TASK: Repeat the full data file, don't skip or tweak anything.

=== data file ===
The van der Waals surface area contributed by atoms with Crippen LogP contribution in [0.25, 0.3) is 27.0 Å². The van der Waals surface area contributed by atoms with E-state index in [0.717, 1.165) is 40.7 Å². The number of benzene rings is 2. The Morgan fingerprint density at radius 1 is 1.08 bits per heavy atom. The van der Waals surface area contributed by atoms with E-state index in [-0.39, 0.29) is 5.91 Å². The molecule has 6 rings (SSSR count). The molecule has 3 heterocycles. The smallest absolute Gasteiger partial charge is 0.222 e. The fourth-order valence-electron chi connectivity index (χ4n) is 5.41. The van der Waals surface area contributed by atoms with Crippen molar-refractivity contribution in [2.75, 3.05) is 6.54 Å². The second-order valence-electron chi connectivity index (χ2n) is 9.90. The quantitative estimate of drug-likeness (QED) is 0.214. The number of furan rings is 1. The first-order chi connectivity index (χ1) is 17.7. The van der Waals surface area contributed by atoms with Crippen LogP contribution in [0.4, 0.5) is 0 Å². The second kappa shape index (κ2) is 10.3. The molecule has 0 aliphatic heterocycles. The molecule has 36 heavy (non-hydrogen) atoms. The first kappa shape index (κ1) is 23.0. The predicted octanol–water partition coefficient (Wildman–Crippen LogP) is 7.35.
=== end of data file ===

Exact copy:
The van der Waals surface area contributed by atoms with Crippen LogP contribution in [0.25, 0.3) is 27.0 Å². The van der Waals surface area contributed by atoms with E-state index in [0.717, 1.165) is 40.7 Å². The number of benzene rings is 2. The Morgan fingerprint density at radius 1 is 1.08 bits per heavy atom. The van der Waals surface area contributed by atoms with E-state index in [-0.39, 0.29) is 5.91 Å². The molecule has 6 rings (SSSR count). The molecule has 3 heterocycles. The smallest absolute Gasteiger partial charge is 0.222 e. The fourth-order valence-electron chi connectivity index (χ4n) is 5.41. The van der Waals surface area contributed by atoms with Crippen molar-refractivity contribution in [2.75, 3.05) is 6.54 Å². The second-order valence-electron chi connectivity index (χ2n) is 9.90. The quantitative estimate of drug-likeness (QED) is 0.214. The number of furan rings is 1. The first-order chi connectivity index (χ1) is 17.7. The van der Waals surface area contributed by atoms with Crippen LogP contribution in [0.4, 0.5) is 0 Å². The second kappa shape index (κ2) is 10.3. The molecule has 0 aliphatic heterocycles. The molecule has 36 heavy (non-hydrogen) atoms. The first kappa shape index (κ1) is 23.0. The predicted octanol–water partition coefficient (Wildman–Crippen LogP) is 7.35.